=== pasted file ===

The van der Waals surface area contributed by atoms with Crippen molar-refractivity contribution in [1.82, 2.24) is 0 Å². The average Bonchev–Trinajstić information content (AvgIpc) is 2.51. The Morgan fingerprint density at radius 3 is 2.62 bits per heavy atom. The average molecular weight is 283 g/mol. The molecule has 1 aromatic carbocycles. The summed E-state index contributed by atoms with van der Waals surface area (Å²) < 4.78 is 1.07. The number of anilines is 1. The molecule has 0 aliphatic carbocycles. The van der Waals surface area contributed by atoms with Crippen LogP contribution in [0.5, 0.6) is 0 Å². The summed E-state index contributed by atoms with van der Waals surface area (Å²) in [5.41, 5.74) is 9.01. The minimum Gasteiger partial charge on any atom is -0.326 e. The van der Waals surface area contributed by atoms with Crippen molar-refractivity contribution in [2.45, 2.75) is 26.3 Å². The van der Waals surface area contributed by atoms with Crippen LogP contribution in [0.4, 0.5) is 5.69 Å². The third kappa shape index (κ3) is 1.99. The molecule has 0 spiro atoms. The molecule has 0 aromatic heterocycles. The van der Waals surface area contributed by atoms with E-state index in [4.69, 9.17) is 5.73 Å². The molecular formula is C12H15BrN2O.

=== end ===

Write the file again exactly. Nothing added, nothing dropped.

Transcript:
The van der Waals surface area contributed by atoms with Crippen molar-refractivity contribution in [1.82, 2.24) is 0 Å². The average Bonchev–Trinajstić information content (AvgIpc) is 2.51. The Morgan fingerprint density at radius 3 is 2.62 bits per heavy atom. The average molecular weight is 283 g/mol. The molecule has 1 aromatic carbocycles. The summed E-state index contributed by atoms with van der Waals surface area (Å²) < 4.78 is 1.07. The number of anilines is 1. The molecule has 0 aliphatic carbocycles. The van der Waals surface area contributed by atoms with Crippen LogP contribution in [0.5, 0.6) is 0 Å². The summed E-state index contributed by atoms with van der Waals surface area (Å²) in [5.41, 5.74) is 9.01. The minimum Gasteiger partial charge on any atom is -0.326 e. The van der Waals surface area contributed by atoms with Crippen molar-refractivity contribution in [2.45, 2.75) is 26.3 Å². The van der Waals surface area contributed by atoms with Crippen LogP contribution in [0.4, 0.5) is 5.69 Å². The third kappa shape index (κ3) is 1.99. The molecule has 0 spiro atoms. The molecule has 0 aromatic heterocycles. The van der Waals surface area contributed by atoms with E-state index in [4.69, 9.17) is 5.73 Å². The molecular formula is C12H15BrN2O.